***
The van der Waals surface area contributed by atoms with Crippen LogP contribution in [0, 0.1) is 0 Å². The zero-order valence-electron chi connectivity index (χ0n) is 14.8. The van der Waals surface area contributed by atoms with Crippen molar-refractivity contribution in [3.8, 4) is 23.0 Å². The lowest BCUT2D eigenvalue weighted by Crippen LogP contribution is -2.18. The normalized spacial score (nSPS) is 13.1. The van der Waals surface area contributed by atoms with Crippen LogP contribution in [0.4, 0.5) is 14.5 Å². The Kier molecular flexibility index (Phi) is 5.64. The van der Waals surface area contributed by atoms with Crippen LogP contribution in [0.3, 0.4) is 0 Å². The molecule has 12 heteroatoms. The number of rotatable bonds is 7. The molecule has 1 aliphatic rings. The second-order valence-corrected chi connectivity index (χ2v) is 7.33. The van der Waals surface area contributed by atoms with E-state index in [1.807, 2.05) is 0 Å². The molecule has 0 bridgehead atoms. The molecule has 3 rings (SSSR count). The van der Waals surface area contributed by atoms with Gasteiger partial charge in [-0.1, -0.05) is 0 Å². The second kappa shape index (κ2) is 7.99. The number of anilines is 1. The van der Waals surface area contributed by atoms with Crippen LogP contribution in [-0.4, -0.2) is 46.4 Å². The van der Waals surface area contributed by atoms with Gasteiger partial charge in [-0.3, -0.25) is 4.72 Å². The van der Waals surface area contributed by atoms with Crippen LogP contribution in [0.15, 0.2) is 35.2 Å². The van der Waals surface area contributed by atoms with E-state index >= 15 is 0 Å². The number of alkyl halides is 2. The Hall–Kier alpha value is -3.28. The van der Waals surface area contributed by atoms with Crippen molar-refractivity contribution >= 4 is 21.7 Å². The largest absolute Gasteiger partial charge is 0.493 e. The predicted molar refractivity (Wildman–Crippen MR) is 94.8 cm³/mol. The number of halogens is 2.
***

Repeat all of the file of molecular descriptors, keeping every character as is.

The van der Waals surface area contributed by atoms with Crippen LogP contribution in [0, 0.1) is 0 Å². The zero-order valence-electron chi connectivity index (χ0n) is 14.8. The van der Waals surface area contributed by atoms with Crippen molar-refractivity contribution in [3.8, 4) is 23.0 Å². The lowest BCUT2D eigenvalue weighted by Crippen LogP contribution is -2.18. The normalized spacial score (nSPS) is 13.1. The van der Waals surface area contributed by atoms with Crippen LogP contribution in [0.4, 0.5) is 14.5 Å². The Kier molecular flexibility index (Phi) is 5.64. The van der Waals surface area contributed by atoms with Crippen LogP contribution in [0.3, 0.4) is 0 Å². The molecule has 12 heteroatoms. The number of rotatable bonds is 7. The molecule has 1 aliphatic rings. The second-order valence-corrected chi connectivity index (χ2v) is 7.33. The van der Waals surface area contributed by atoms with E-state index in [1.807, 2.05) is 0 Å². The molecule has 0 bridgehead atoms. The molecule has 3 rings (SSSR count). The van der Waals surface area contributed by atoms with Gasteiger partial charge in [-0.1, -0.05) is 0 Å². The second kappa shape index (κ2) is 7.99. The number of anilines is 1. The van der Waals surface area contributed by atoms with Crippen LogP contribution in [-0.4, -0.2) is 46.4 Å². The van der Waals surface area contributed by atoms with Gasteiger partial charge in [-0.3, -0.25) is 4.72 Å². The van der Waals surface area contributed by atoms with Crippen LogP contribution in [0.15, 0.2) is 35.2 Å². The van der Waals surface area contributed by atoms with E-state index >= 15 is 0 Å². The number of alkyl halides is 2. The Hall–Kier alpha value is -3.28. The van der Waals surface area contributed by atoms with Crippen molar-refractivity contribution >= 4 is 21.7 Å². The largest absolute Gasteiger partial charge is 0.493 e. The predicted molar refractivity (Wildman–Crippen MR) is 94.8 cm³/mol. The number of halogens is 2.